“Yes, it will be a long time before people know what I know. How much of iron and other metal there is in the sun and the stars is easy to find out, but anything which exposes our swinishness is difficult, terribly difficult” (Tolstoy 1889).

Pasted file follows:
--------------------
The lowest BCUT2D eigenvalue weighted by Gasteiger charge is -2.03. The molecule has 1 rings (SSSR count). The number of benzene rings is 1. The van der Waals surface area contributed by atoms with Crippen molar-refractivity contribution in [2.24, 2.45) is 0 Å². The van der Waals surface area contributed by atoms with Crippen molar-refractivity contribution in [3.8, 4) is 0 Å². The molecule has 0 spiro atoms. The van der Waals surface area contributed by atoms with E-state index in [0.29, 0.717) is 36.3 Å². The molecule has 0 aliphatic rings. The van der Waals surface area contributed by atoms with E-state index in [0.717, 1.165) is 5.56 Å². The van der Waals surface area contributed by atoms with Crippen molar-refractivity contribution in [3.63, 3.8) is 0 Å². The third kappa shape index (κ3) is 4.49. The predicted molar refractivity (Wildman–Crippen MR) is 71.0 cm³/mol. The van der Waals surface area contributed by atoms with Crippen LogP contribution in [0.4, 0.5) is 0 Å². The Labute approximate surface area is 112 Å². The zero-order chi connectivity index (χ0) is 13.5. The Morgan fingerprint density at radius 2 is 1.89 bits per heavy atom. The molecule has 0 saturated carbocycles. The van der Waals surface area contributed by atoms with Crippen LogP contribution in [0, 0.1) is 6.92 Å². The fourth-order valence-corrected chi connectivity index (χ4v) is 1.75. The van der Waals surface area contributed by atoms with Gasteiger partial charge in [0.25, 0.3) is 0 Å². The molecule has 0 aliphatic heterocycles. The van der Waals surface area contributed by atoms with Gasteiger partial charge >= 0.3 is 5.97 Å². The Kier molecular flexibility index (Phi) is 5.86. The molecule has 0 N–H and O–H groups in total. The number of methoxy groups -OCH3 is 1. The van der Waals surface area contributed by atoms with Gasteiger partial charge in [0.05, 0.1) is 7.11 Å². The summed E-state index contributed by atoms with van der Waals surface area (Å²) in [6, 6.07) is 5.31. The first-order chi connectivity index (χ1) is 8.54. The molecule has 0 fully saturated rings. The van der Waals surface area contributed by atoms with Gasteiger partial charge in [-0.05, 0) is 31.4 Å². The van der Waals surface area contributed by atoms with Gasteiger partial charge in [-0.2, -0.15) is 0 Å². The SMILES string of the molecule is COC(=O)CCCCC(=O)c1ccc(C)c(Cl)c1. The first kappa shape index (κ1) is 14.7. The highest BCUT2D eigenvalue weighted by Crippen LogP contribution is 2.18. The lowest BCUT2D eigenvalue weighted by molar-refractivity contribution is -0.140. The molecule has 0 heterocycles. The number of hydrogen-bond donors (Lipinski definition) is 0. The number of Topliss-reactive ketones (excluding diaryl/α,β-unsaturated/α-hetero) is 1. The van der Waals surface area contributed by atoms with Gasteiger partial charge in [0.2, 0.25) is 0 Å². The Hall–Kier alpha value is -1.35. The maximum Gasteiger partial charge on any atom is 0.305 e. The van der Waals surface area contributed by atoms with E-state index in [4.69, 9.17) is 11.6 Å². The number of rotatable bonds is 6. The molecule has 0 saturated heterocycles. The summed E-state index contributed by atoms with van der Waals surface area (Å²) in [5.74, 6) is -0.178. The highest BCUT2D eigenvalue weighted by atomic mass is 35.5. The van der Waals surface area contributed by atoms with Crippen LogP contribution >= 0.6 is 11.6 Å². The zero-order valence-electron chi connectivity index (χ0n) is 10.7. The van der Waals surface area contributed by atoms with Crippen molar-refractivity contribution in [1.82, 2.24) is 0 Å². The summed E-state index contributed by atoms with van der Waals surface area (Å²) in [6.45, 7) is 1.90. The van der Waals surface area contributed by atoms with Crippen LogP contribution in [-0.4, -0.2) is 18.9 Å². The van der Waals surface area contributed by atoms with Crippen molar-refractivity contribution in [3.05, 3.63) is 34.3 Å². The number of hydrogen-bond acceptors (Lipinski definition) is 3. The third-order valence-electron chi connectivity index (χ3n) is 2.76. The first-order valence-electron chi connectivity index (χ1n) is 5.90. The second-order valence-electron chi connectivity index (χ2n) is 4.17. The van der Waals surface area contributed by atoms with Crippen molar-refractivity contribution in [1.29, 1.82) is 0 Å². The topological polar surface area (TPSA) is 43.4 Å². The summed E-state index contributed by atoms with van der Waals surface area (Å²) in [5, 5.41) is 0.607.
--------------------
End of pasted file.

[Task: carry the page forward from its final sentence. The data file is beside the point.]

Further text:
In the solar corona, the abundances of elements appear to differ from the photospheric values in a manner related to the element first ionization potential (FIP): species with FIP ≤ 10 eV are observed to be enhanced relative to the photosphere by factors of ~3−4. The first studies of stellar coronal composition with EUVE suggest that some stars exhibit a solar-like FIP effect, whereas others do not. We briefly review the latest results, and we argue that element abundance anomalies, such as the FIP effect, can provide potentially powerful new coronal diagnostics. Moreover, knowledge of the composition of a stellar corona is crucial for interpreting its spectrum—for understanding its structure and energy balance, and for testing its possible heating mechanisms: We must begin to understand coronal abundance anomalies and the compositions of active stars in order to begin to understand their coronal physics.